13. Critical test of the mode-coupling theory of the glass transition.

    PubMed

    Berthier, Ludovic; Tarjus, Gilles

    2010-09-01

    In its common implementation, the mode-coupling theory of the glass transition predicts the time evolution of the intermediate scattering functions in viscous liquids on the sole basis of the structural information encoded in two-point density correlations. We provide a critical test of this property and show that the theory fails to describe the strong differences of dynamical behavior seen in two model liquids characterized by very similar pair-correlation functions. Because we use "exact" static information provided by numerical simulations, our results are a direct indication that some important information about the dynamics of viscous liquids is not captured by pair correlations and is thus not described by the mode-coupling theory, even in the temperature regime where the theory is usually applied.

  14. Two Simultaneous Mechanisms Causing Glass Transition Temperature Reductions in High Molecular Weight Freestanding Polymer Films as Measured by Transmission Ellipsometry

    NASA Astrophysics Data System (ADS)

    Pye, Justin E.; Roth, Connie B.

    2011-12-01

    We study the glass transition in confined polymer films and present the first experimental evidence indicating that two separate mechanisms can act simultaneously on the film to propagate enhanced mobility from the free surface into the material. Using transmission ellipsometry, we have measured the thermal expansion of ultrathin, high molecular-weight (MW), freestanding polystyrene films over an extended temperature range. For two different MWs, we observed two distinct reduced glass transition temperatures (Tg’s), separated by up to 60 K, within single films with thicknesses h less than 70 nm. The lower transition follows the expected MW dependent, linear Tg(h) behavior previously seen in high MW freestanding films. We also observe a much stronger upper transition with no MW dependence that exhibits the same Tg(h) dependence as supported and low MW freestanding polymer films.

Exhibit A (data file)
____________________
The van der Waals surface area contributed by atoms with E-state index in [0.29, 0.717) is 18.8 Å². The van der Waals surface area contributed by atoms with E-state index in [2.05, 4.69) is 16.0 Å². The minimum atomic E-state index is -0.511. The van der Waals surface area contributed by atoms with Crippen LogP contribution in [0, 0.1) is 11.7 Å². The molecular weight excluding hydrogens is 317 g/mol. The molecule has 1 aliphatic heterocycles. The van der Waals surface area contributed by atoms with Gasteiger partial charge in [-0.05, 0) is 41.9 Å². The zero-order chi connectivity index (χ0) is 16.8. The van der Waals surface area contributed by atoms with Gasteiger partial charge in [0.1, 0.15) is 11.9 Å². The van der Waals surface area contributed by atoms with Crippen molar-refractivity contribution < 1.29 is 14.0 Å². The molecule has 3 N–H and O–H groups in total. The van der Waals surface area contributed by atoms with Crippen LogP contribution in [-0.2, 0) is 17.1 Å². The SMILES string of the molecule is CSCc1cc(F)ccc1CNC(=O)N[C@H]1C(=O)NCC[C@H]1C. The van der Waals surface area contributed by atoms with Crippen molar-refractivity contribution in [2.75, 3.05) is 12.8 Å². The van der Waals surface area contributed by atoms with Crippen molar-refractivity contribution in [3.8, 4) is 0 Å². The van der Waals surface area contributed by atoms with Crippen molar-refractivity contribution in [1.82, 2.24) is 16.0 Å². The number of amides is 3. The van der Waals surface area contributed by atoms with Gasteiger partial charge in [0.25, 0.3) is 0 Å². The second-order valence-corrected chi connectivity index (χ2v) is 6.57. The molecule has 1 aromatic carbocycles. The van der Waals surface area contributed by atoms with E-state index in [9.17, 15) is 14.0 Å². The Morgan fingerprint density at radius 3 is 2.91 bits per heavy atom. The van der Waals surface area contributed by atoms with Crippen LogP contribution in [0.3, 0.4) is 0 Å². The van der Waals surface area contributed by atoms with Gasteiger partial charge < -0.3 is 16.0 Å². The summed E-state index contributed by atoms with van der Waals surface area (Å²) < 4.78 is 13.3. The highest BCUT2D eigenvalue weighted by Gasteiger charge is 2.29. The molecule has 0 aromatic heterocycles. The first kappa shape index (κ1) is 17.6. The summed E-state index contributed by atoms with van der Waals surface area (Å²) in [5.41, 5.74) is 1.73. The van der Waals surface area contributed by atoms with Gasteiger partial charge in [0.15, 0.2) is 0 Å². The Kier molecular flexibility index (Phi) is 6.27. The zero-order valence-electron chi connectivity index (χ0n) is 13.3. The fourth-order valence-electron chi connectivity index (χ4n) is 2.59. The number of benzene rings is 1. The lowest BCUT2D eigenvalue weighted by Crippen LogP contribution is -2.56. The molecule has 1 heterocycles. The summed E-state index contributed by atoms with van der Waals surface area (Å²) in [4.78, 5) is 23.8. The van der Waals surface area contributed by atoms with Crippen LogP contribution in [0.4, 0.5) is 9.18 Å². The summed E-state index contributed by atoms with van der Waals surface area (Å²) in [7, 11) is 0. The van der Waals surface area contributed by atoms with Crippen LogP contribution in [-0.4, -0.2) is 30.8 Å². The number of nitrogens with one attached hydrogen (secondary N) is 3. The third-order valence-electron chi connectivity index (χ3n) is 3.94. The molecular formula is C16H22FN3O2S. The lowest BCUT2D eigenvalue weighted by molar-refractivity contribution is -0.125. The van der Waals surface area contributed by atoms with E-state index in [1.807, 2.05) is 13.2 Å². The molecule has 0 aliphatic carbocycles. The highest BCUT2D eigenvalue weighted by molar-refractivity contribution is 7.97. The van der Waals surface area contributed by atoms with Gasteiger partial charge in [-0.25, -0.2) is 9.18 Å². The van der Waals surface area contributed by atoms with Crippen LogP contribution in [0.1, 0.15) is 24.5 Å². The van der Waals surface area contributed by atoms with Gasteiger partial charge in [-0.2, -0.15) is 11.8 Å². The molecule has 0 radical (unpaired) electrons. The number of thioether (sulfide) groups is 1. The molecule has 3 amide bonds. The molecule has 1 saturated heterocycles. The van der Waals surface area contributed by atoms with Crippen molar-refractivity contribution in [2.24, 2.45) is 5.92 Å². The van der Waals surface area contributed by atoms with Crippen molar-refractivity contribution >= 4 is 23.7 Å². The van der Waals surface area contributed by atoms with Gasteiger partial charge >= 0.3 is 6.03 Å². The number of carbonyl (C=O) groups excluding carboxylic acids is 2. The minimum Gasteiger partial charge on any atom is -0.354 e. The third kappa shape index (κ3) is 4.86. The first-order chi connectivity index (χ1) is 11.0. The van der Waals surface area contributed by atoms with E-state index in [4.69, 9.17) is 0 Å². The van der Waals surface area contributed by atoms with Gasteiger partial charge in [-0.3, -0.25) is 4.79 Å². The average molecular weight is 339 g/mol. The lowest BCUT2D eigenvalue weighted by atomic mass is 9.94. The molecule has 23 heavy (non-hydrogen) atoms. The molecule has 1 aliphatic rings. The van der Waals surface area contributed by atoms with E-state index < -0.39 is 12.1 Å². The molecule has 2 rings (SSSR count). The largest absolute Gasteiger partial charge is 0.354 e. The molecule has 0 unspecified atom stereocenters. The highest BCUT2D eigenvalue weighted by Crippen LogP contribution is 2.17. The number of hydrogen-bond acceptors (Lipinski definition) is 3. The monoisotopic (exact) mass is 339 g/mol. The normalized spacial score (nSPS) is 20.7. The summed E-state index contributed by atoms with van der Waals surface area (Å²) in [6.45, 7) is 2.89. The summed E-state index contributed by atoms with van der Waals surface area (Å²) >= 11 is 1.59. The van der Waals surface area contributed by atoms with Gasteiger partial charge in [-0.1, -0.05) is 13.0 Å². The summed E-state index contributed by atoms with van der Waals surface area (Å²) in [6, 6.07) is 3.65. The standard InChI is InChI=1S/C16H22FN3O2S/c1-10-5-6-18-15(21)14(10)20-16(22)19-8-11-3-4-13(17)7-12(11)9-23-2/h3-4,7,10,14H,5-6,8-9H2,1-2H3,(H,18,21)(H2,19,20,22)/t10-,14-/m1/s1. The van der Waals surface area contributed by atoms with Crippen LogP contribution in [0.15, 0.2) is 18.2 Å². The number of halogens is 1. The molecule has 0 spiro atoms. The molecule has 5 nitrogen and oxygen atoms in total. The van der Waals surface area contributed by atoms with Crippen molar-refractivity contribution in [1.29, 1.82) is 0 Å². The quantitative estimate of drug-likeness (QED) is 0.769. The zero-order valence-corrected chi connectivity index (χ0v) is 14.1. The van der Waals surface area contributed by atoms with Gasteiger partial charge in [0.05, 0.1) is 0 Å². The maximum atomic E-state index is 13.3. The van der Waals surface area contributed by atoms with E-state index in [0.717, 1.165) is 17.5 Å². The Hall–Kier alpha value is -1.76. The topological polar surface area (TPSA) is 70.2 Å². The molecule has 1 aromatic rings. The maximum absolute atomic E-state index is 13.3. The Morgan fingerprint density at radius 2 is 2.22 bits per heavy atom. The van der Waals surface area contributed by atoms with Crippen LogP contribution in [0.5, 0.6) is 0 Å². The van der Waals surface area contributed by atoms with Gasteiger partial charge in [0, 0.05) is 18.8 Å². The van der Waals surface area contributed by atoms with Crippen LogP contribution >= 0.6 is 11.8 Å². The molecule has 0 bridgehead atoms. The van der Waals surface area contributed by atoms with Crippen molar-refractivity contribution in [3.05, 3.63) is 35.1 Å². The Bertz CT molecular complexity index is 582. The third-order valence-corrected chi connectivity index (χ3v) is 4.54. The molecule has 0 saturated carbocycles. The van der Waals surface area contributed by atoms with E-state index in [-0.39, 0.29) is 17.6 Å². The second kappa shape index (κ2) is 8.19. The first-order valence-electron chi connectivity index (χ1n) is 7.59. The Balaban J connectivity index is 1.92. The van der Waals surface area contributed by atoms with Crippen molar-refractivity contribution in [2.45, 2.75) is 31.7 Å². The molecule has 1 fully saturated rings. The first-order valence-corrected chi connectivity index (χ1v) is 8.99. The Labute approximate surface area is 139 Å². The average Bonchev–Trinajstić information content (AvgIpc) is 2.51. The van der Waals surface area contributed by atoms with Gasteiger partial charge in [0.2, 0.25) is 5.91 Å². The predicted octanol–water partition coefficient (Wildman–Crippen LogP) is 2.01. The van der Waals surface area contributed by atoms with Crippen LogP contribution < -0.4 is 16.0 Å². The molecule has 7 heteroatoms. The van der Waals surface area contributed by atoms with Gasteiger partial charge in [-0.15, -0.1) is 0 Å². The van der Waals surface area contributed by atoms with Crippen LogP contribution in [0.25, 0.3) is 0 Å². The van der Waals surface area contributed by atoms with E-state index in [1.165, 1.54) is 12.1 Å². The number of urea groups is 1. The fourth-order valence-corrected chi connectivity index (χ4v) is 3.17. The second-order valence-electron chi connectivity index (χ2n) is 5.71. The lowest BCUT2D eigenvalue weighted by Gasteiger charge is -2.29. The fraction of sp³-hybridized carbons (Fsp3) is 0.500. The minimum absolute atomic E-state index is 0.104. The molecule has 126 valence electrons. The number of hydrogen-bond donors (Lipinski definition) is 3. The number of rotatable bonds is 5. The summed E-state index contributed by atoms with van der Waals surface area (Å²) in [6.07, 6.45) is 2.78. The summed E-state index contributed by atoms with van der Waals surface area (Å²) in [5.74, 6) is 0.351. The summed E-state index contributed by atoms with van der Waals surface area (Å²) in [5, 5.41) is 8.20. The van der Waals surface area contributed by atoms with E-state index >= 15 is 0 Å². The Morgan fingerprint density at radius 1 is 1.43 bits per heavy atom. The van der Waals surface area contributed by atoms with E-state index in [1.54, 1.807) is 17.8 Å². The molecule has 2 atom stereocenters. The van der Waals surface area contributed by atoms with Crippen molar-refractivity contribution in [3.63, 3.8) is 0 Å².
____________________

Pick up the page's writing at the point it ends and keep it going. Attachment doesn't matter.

15. Structural evolution during fragile-to-strong transition in CuZr(Al) glass-forming liquids.

    PubMed

    Zhou, Chao; Hu, Lina; Sun, Qijing; Zheng, Haijiao; Zhang, Chunzhi; Yue, Yuanzheng

    2015-02-14

    In the present work, we show experimental evidence for the dynamic fragile-to-strong (F-S) transition in a series of CuZr(Al) glass-forming liquids (GFLs). A detailed analysis of the dynamics of 98 glass-forming liquids indicates that the F-S transition occurs around Tf-s ≈ 1.36 Tg. Using the hyperquenching-annealing-x-ray scattering approach, we have observed a three-stage evolution pattern of medium-range ordering (MRO) structures during the F-S transition, indicating a dramatic change of the MRO clusters around Tf-s upon cooling. The F-S transition in CuZr(Al) GFLs is attributed to the competition among the MRO clusters composed of different locally ordering configurations. A phenomenological scenario has been proposed to explain the structural evolution from the fragile to the strong phase in the CuZr(Al) GFLs.

  16. Universal behavior of the osmotically compressed cell and its analogy to the colloidal glass transition.

    PubMed

    Zhou, E H; Trepat, X; Park, C Y; Lenormand, G; Oliver, M N; Mijailovich, S M; Hardin, C; Weitz, D A; Butler, J P; Fredberg, J J

    2009-06-30